While the Inserts->Strip->Sends routing is fixed, the processors within the strip can be reordered as required, which allows for a lot of sonic flexibility – placing an EQ before a compressor can give very different results to placing it after the compressor, for example.
As mentioned above, one of the channel-strip slots is dedicated to saturation emulation, for injecting some analogue-style warmth. This has three different saturation models to choose from: Magneto II – which is also available as a standard insert plug-in – and Tape Saturation mimic the distortion and compression of tape recorders, whilst Tube Saturation emulates the sound of a tube-equipped preamp.
When using this sort of saturation emulation, it’s worth considering where in the processing chain it should be applied: typically, tube saturation will sound most authentic if positioned as the first strip processor, because in the analogue world, the preamp would be the first stage of an input signal path. Tape saturation, on the other hand, works well at either end of the strip’s processing chain, because the tape recorder it’s emulating could be thought of as the last stage in an input signal path, or the first stage in a playback/mixdown signal path.
Saturation processing of this sort should be used with caution, though, as it can be a fine line between adding character to a track and creating a fuzzy mess… unless that’s your specific intention, of course! Let’s take a look at all of this in action.
Using Cubase’s channel-strip processors: step-by-step
1. We’ll start by looking at the different ways of accessing the channel strip and the processors it offers, so fire-up Cubase, create a new empty project and add a single audio track to it.
2. Open the left-hand zone of the project window so that the Track Inspector is visible, then expand the strip section of the inspector. If the strip section isn’t shown, then enable it in the Setup Inspector menu located at the bottom of the inspector.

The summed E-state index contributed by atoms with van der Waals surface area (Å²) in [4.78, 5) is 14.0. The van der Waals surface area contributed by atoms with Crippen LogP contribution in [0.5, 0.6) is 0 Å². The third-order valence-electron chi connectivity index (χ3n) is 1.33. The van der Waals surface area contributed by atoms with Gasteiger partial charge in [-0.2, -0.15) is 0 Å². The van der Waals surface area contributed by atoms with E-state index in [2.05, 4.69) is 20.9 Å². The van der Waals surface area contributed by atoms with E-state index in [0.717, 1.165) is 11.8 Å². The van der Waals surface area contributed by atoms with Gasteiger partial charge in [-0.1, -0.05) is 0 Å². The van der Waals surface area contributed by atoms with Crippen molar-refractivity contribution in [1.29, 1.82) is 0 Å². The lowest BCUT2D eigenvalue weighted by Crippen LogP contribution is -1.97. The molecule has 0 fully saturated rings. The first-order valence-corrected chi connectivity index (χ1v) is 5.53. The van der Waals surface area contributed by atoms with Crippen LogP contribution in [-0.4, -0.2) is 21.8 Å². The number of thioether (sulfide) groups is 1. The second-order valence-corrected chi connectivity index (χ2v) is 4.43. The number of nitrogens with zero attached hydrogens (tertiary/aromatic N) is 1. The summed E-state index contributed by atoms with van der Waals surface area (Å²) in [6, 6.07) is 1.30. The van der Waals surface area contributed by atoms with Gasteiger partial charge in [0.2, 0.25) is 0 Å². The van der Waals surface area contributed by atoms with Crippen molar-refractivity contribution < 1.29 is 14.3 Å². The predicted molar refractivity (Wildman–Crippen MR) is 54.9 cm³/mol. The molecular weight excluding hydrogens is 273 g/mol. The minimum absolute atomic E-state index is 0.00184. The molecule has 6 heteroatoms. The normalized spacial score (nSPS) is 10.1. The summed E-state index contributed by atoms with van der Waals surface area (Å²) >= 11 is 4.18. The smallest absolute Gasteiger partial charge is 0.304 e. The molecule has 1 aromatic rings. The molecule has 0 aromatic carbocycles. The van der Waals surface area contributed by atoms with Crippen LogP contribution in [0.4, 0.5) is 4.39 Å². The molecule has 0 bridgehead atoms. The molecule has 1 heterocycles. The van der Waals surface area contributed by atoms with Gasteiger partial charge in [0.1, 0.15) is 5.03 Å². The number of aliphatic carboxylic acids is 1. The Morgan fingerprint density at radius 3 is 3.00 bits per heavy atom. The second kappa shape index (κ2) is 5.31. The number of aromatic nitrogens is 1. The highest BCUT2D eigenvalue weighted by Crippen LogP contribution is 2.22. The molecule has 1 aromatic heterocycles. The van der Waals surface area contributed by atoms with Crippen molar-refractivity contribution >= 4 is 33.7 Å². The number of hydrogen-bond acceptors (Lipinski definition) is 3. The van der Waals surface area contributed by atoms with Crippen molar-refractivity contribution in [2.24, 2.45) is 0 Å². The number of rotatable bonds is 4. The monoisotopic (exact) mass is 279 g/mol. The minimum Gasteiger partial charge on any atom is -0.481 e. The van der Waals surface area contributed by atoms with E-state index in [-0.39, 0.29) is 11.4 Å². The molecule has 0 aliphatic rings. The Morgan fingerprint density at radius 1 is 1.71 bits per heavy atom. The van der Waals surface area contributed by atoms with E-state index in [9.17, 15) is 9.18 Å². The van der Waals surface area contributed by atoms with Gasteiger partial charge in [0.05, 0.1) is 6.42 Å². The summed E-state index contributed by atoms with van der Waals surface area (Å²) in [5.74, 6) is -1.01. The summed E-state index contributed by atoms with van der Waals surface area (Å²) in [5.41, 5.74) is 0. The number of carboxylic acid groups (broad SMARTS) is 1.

3. Initially, the strip’s processor slots are shown in grey, indicating that no processor is loaded. Hold your mouse pointer over the Gate slot, click the drop-down arrow that appears at its right-hand side, then select Noise Gate.
4. The slot’s colour changes to indicate that a processor is loaded into it and buttons are added that allow you to bypass the processor and manage its presets. Notice also that the entire strip section can be bypassed and have presets loaded and saved.
5. Click on the Comp slot and notice that it automatically loads a Tube Compressor processor (all empty slots will autoload a processor when clicked). Now click the drop-down arrow in the Comp slot’s upper-right corner and note the other two processor options.
6. Go through the rest of the strip slots, taking a look at the processor options available to each. Also notice that activated slots can be dragged to new positions in the strip and that this is the only function of the EQ Position slot.
VST CONNECT allows engineers and artists to work together remotely while delivering an experience like working in a control room and live room. All the artist needs is a decent mic, audio interface and the free VST Connect Performer installed on their computer – the engineer does everything else (as always!).